One thing that I've always appreciated is skill no matter what form it takes and would be delighted to watch the shooters cleanly killing pheasant at the specified height. All I would ask is that if someone could explain how these sportsmen are able to do it in view of the figures just given while remaining within the sporting definition given above ( - by Gough Thomas for those who didn't know or weren't quite sure ).

Wymberly, if you can, speak to Robert Everett at Hull about his most recent developments and his 70yd patterning/impacting of his HPE. Choke and pattern have come together resulting the best pattern and impact using 34/4 fibre in 18.4 barrels is 5/8ths.

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10 hours ago, Stonepark said:

5 sec from shot to impact on deck at 30ft drop a second is 50 yards.

It actually looks more like a 45 yarder, great kill no doubt but an “extreme” shot no way.

The lovely thing about this Ground hog Day subject is that the exponents are steadfast in their refusal to believe the science of it all, i.e, the sparsity of the pattern and of course the puny energy levels of individual pellets at those kinds of ranges.

Place a 5’ wide cardboard at 80 yards and see how many pellets make it inside the magic 30” - then offer up a pheasant silhouette around that 30” circle and see how likely it is that in a given position it would have received multiple strikes to vulnerable areas of the body, not many you’ll find hence “kills” at REAL 80-100 yard ranges are nothing but lucky strikes. Someone shoot at a fresh but dead pheasant and see how far these no.4 shots make it into the body, I’ve always believed a great number of tumbling lightly injured birds are actually killed (or dazed long enough for a retrieve) by the fall itself.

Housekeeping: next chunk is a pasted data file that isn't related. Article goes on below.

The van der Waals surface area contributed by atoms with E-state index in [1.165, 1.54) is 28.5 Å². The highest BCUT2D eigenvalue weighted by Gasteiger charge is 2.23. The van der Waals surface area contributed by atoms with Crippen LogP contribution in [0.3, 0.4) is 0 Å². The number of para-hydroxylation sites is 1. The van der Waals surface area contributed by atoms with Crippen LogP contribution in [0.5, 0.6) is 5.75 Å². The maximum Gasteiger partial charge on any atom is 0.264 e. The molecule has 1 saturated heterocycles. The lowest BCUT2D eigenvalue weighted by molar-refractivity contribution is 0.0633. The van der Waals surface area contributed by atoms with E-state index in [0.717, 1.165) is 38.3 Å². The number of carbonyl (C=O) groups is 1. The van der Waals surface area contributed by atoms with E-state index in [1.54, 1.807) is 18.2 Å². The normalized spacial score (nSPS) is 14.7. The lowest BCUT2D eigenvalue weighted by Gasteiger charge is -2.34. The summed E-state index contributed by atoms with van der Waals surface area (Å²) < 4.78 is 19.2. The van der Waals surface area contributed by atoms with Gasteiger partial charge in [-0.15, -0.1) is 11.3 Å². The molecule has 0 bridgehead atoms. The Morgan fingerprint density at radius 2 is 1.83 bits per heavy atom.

The unlovely (read tragic, immoral, detestable, abhorrent) thing is that these “countrymen” will in time be responsible for our sports collective demise. I pity souls who need to test their luck so desperately that they’re prepared to accept the inevitable price of hundreds if not thousands of pricked and injured birds - and NO I don’t believe you get the same proportion of peppered birds with more ordinary ranges such as 30 yards, for a start you’re more likely to kill it with a follow up than the random luck needed on a 85 yarder.

I’m no doubter just a sciencer.

Edited by Hamster